We are continuing the trend of mixing professional, college and community based teams. We are excited by the impact our teams are having in their areas through sharing, mentoring and partnering with local FRC and FTC teams. Impacts such as the sharing of resources with underprivileged teams or letting incoming rookies use Ri3D bots at off season events.
We are also making a few changes for 2017. With the 11 teams we felt it may be better to create longer episodes compiling many of the builds and discussing each teams strategies. This is a recipe that we are still perfecting but we are striving to drive quality of content over quantity. Robot reveals will continue to be stand alone videos and be released as they are available throughout the first week.
Teams will be using the Ri3D Blog, Twitter and Facebook so make sure to follow and subscribe to get frequent updates.
We are also continuing the twist in the “build rules” in which teams may choose to build more game function prototypes in place of finishing an actual bot. This will allow teams to cover more ideas and game angles and hopefully have a more diverse showing. As was with last year we really have no idea if this will actually happen as some games need a complete robot to demonstrate the ideas… But maybe it will?
The 2017 teams are:
Team National Instruments
Looking forward to this! I anticipate another bizarre challenge this year, so Ri3D may be more important for many teams than any year since 2013. Until the Ri3D reveal, we had NO workable ideas how to fit a frisbee launcher inside a 112 inch perimeter. Our launcher was just a refinement.
I’m sure this will be an unpopular perspective…but here goes.
As a long term supporter of FIRST and as a mentor of FRC teams in the New York area I find myself reminiscing for a time when students could not just browse for an answer to the challenges set by FIRST.
No disrespect meant to the engineers and mentors taking part in robot in 3 days. Just my 2 cents.
For us the point of Ri3D is, rather than a place to get ideas, a way to see a prototype of your idea. For anyone like us who doesn’t really have a budget for prototypes this can serve as a sort of proxy for it.
I’m so pumped for Ri3D this year! It’ll be my third year participating, and it’s by far the most fun thing I’ve done in college. The past two years I’ve been the captain of The GreenHorns and this year I’ll be participating as well. I’m very excited to see what we can accomplish!
The problem is, this isn’t really true. Ri3D’s lifespan has coincided, perhaps without coincidence, with a dramatically increased awareness of just how poorly the average FRC robot performs at achieving the game’s objectives. This year, as has happened every year Ri3D has been a thing, the reveal threads are going to be filled with statements like “This robot could probably win 30% of regionals and be picked at 100% of them,” a number of particularly effective Ri3D clones are going to be widely celebrated as smart decision making, and a very large number of teams with underperforming or broken down robots are going to be told, perhaps a bit smugly, “You should try this cool thing called KISS, have you heard of Ri3D? You could’ve built a better robot in 3 days.” “Build an Ri3D bot, be a 2nd pick, win” is many people’s idea of what most teams should be doing. And while they feel wrong to us, the truth is that these statements are very often factually accurate. The only year I can think of where allRi3D robots were very clearly several steps behind most better-than-average robots is 2015, a game where being good demanded ambitious scope and breaking assumptions from the past, whereas Ri3D, and unfortunately most FRC games, emphasize the opposite.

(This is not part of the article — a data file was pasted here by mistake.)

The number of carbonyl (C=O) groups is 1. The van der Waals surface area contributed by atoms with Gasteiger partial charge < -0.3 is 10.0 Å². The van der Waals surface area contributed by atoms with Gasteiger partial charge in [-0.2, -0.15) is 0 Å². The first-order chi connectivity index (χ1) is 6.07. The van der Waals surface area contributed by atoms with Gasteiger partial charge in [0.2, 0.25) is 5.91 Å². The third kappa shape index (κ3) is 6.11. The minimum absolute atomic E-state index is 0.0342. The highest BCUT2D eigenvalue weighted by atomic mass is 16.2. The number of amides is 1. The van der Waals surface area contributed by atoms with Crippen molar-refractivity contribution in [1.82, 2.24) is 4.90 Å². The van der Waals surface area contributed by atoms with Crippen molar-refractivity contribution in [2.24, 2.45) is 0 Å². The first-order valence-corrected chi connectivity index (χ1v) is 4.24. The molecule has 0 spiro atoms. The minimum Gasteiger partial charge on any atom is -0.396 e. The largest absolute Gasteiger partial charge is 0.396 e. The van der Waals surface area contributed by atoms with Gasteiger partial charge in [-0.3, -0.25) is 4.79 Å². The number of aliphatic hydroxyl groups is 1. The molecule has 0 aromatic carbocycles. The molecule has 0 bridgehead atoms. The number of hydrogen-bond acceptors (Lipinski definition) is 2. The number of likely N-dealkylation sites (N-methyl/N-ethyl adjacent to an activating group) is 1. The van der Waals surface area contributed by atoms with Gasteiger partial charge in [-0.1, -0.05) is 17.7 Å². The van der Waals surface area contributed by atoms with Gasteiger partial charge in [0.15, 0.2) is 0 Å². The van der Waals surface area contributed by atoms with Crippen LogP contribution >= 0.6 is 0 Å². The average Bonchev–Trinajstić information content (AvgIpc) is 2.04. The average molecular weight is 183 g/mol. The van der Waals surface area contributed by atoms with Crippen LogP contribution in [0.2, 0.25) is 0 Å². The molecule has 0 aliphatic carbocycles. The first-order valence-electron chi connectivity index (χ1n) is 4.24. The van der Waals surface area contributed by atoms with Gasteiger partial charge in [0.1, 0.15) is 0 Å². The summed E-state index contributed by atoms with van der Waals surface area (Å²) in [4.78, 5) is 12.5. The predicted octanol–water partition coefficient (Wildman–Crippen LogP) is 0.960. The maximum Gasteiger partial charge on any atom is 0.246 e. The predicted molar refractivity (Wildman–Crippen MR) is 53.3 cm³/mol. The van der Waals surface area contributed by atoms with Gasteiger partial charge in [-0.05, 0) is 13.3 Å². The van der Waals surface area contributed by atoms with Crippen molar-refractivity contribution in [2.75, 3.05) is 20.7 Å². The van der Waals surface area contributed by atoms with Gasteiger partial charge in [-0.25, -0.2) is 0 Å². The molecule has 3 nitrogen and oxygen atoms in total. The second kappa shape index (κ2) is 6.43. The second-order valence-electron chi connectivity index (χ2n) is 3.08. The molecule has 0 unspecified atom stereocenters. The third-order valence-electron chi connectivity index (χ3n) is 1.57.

I don’t really know how to feel about Ri3D. I like that is provides a very visible icon of what an effective design process looks like, with enough time for most teams to implement it themselves. I like the emphasis on prototyping. I like that it pushes teams to do better than the Ri3D teams, though it’s been my perception that the community comes right back and says “actually, just be exactly like them instead please.” I like that it exposes teams to ideas on how to solve the problem, but I don’t like the tendency for the chosen ideas to be presented and interpreted as the correct or best ideas. Having so many teams may reduce this effect a bit, but it also runs the risk of more or less encompassing most viable/mainstream approaches to the challenge, and dramatically reducing detailed design variation when a majority of teams have a physical standard to build their robot to after only three days, whether or not they were initially inspired by the Ri3D teams. I think the design diversity experienced in a stroll through the FRC pits, on both a full robot scale and in the tiny details, is one of the most inspiring experiences the program has to offer, and I don’t like Ri3D’s intentional or not reduction of this. Everyone talks about how it reduces diversity on a macro scale, but I’ve honestly noticed it more on a micro scale (little things like COTS tricks, gripper material choice, and so on), and don’t like it there either. I definitely don’t like how much teams are able to shortcut their own processes using Ri3D, or are encouraged to nix pursuit of their own concepts due to the presence of Ri3D and a ticking clock. I also don’t like that it very often seems to serve as glorified advertising for COTS parts, often at the expense of optimal design, and has played a large part in perceived “kit-ification” of FRC in recent years. On the other hand, all of these things have absolutely increased the average performance and average level of success a low to mid level FRC team sees. And that’s a good thing, but I also worry about the things being lost to get there.